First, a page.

In 1957, the composer definitively carved his name into the history of American music, reinterpreting the story of Romeo and Juliet with West Side Story. While composing Porgy and Bess, Gershwin had been the first to imagine turning musical theatre into a form of opera that felt quintessentially American. Ambitious in more ways than one, West Side Story also shares this utopian vision: to transcend everyday life, with its religious and sociocultural barriers, in order to find the essential values on which society is so mythically founded. Created in collaboration with the original creation’s choreographer Jerome Robbins, the film version by Robert Wise led the work to international renown from 1961. The gifted composer thus became an artist of the future.
After West Side Story, Bernstein’s seriousness and slowness was by no means sign of a return to a sort of neo-romantic sentimentality, but rather an expression of tragedy, an inextricable component of his musical language that managed so well to inject theatricality into his works destined for the concert hall. In his second and third Symphonies, The Age of Anxiety (1947/65) and Kaddish (1963/77) , one finds elements of jazz, at once festive and disruptive, mixed with a profound feeling of unease, doubt, and Mahler-esque morbidity. A composer rooted in many traditions, playing hide-and-seek with the traditional all while taking in the zeitgeist, Leonard Bernstein fashioned a body of work in his own image, even when, inspired by Stravinsky’s The Rake’s Progress, the spirit of the Enlightenment possessed him to step into the moralist shoes of Voltaire for his comedic operetta, Candide, in 1965. Its satire is addressed to American high society, denouncing its puritanism, intolerance, blind faith in progress, and sense of superiority, as well as serving as “a love letter to European music, a Valentine’s Day card”. “Of course” Lenny Bernstein acknowledges, “it’s a pastiche, it’s eclectic. That’s the point! An homage to all that I love about Gilbert and Sullivan, Offenbach, and even Bellini.” It’s universal.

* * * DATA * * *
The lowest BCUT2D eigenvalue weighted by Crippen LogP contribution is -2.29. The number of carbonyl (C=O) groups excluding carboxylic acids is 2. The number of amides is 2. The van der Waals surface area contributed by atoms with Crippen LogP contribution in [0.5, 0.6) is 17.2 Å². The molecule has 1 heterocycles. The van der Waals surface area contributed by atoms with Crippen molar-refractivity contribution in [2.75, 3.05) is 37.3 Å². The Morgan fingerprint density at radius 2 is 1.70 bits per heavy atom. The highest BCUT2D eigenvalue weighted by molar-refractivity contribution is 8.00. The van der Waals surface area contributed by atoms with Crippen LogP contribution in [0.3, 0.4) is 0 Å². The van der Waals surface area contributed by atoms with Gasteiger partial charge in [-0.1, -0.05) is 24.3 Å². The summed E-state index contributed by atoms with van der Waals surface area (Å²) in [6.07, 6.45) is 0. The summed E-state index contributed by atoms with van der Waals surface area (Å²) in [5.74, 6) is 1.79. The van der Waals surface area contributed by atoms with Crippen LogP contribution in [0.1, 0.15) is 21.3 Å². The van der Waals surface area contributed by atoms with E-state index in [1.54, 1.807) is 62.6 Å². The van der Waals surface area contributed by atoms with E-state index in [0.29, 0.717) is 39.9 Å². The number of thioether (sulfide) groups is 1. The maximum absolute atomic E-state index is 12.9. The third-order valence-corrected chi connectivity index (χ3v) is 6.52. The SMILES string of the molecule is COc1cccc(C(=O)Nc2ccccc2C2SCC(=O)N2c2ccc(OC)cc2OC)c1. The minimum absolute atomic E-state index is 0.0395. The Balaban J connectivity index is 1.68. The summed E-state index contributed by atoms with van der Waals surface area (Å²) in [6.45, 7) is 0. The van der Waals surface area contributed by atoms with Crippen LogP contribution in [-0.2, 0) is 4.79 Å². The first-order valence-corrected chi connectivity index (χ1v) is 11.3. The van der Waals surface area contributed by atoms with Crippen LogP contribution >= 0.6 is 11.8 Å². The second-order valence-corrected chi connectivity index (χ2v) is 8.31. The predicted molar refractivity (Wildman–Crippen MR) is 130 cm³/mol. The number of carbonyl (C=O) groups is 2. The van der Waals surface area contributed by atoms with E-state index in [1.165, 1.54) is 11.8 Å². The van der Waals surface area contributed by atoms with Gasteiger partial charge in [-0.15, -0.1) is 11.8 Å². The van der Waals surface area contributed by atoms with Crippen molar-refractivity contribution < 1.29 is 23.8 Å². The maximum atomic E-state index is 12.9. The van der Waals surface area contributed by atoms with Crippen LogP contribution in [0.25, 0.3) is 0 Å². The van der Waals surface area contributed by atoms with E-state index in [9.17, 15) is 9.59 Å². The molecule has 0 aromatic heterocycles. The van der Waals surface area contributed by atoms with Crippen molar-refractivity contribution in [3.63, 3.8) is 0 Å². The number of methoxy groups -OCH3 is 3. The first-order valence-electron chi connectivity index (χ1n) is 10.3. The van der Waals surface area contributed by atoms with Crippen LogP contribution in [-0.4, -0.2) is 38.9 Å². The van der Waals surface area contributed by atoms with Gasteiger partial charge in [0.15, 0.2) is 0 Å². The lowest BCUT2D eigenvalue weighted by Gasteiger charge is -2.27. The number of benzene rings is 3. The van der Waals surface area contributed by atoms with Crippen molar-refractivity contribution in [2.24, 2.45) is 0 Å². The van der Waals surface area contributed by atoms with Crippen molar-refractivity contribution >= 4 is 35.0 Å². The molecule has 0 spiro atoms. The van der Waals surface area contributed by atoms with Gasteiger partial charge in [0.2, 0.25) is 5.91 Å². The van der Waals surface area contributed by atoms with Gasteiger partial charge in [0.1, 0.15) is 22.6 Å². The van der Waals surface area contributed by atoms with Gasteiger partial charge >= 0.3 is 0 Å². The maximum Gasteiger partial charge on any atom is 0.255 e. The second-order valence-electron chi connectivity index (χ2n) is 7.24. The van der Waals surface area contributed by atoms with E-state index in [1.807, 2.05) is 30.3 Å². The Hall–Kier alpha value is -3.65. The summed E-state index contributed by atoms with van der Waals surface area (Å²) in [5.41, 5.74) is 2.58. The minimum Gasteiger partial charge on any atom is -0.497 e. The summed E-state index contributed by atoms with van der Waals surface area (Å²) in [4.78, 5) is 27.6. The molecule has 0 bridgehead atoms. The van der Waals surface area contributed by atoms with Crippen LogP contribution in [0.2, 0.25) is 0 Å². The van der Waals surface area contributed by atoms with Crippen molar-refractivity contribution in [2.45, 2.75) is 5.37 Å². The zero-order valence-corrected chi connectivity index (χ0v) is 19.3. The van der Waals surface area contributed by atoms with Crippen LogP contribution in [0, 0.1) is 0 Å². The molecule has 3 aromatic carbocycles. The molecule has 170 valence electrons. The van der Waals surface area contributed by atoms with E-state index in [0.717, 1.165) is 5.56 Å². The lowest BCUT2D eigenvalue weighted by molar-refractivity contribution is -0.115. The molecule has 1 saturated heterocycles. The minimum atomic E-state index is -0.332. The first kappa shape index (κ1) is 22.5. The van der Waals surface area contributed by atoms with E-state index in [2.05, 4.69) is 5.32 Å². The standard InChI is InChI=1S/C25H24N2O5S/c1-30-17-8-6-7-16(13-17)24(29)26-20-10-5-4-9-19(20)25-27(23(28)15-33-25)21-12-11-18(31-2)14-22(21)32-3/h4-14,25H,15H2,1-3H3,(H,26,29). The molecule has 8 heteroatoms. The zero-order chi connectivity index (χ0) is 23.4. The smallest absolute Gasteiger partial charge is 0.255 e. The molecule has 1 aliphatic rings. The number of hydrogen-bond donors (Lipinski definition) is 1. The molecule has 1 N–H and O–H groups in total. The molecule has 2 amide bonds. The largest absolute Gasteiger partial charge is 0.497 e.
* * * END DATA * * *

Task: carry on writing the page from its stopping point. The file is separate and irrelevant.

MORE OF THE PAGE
(*) 2 CD Leonard Bernstein, Wunderkind. Pearl GEMS 0005, 1998.